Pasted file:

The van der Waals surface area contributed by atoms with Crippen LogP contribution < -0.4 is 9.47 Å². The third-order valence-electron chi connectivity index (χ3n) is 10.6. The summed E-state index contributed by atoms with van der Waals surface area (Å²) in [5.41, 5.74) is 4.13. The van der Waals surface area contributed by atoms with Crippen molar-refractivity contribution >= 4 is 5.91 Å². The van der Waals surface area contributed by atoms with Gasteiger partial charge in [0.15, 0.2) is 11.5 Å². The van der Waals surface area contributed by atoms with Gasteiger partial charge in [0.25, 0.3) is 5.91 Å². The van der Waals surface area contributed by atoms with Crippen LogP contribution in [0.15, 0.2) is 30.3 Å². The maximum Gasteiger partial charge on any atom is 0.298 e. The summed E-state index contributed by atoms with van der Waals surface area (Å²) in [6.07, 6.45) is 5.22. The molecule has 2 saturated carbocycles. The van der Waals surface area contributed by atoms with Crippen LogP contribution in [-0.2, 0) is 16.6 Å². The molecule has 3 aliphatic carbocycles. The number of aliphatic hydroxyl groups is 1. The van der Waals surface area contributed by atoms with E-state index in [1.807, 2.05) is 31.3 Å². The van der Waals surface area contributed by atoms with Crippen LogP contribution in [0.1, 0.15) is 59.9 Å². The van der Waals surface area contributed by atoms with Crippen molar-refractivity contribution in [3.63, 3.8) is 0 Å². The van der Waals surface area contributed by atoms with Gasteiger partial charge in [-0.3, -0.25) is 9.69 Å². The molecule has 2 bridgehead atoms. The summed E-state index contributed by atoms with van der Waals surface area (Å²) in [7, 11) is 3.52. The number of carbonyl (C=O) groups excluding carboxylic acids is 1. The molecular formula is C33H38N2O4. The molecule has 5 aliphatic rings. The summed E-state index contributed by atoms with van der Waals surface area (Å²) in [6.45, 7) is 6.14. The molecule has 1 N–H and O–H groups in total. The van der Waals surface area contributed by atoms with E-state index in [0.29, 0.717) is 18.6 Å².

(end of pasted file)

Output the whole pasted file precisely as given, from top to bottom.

The van der Waals surface area contributed by atoms with Crippen LogP contribution < -0.4 is 9.47 Å². The third-order valence-electron chi connectivity index (χ3n) is 10.6. The summed E-state index contributed by atoms with van der Waals surface area (Å²) in [5.41, 5.74) is 4.13. The van der Waals surface area contributed by atoms with Crippen molar-refractivity contribution >= 4 is 5.91 Å². The van der Waals surface area contributed by atoms with Gasteiger partial charge in [0.15, 0.2) is 11.5 Å². The van der Waals surface area contributed by atoms with Gasteiger partial charge in [0.25, 0.3) is 5.91 Å². The van der Waals surface area contributed by atoms with Crippen LogP contribution in [0.15, 0.2) is 30.3 Å². The maximum Gasteiger partial charge on any atom is 0.298 e. The summed E-state index contributed by atoms with van der Waals surface area (Å²) in [6.07, 6.45) is 5.22. The molecule has 2 saturated carbocycles. The van der Waals surface area contributed by atoms with Crippen LogP contribution in [-0.2, 0) is 16.6 Å². The molecule has 3 aliphatic carbocycles. The number of aliphatic hydroxyl groups is 1. The van der Waals surface area contributed by atoms with E-state index in [1.807, 2.05) is 31.3 Å². The van der Waals surface area contributed by atoms with Crippen LogP contribution in [0.1, 0.15) is 59.9 Å². The van der Waals surface area contributed by atoms with Crippen molar-refractivity contribution in [3.63, 3.8) is 0 Å². The van der Waals surface area contributed by atoms with Gasteiger partial charge in [-0.3, -0.25) is 9.69 Å². The molecule has 2 bridgehead atoms. The summed E-state index contributed by atoms with van der Waals surface area (Å²) in [7, 11) is 3.52. The number of carbonyl (C=O) groups excluding carboxylic acids is 1. The molecular formula is C33H38N2O4. The molecule has 5 aliphatic rings. The summed E-state index contributed by atoms with van der Waals surface area (Å²) in [6.45, 7) is 6.14. The molecule has 1 N–H and O–H groups in total. The van der Waals surface area contributed by atoms with E-state index in [0.29, 0.717) is 18.6 Å².